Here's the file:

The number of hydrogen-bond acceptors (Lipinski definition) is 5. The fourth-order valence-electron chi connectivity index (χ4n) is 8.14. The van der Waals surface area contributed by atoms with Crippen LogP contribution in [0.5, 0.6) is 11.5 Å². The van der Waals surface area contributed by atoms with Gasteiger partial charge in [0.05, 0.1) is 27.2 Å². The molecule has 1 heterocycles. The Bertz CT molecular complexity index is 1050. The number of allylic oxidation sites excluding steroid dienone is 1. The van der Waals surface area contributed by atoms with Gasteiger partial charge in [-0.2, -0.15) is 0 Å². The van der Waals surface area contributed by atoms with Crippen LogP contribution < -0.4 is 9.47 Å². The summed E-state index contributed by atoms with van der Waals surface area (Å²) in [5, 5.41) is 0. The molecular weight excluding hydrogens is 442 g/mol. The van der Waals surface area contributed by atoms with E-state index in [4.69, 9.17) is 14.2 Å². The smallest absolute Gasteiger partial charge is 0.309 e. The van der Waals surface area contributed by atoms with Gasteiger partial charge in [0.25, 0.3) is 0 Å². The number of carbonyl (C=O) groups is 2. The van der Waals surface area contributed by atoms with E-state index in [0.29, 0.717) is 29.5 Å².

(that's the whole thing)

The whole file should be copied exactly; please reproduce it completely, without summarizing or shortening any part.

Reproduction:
The number of hydrogen-bond acceptors (Lipinski definition) is 5. The fourth-order valence-electron chi connectivity index (χ4n) is 8.14. The van der Waals surface area contributed by atoms with Crippen LogP contribution in [0.5, 0.6) is 11.5 Å². The van der Waals surface area contributed by atoms with Gasteiger partial charge in [0.05, 0.1) is 27.2 Å². The molecule has 1 heterocycles. The Bertz CT molecular complexity index is 1050. The number of allylic oxidation sites excluding steroid dienone is 1. The van der Waals surface area contributed by atoms with Gasteiger partial charge in [-0.2, -0.15) is 0 Å². The van der Waals surface area contributed by atoms with Crippen LogP contribution < -0.4 is 9.47 Å². The summed E-state index contributed by atoms with van der Waals surface area (Å²) in [5, 5.41) is 0. The molecular weight excluding hydrogens is 442 g/mol. The van der Waals surface area contributed by atoms with E-state index in [4.69, 9.17) is 14.2 Å². The smallest absolute Gasteiger partial charge is 0.309 e. The van der Waals surface area contributed by atoms with Gasteiger partial charge in [0.25, 0.3) is 0 Å². The number of carbonyl (C=O) groups is 2. The van der Waals surface area contributed by atoms with E-state index in [0.29, 0.717) is 29.5 Å².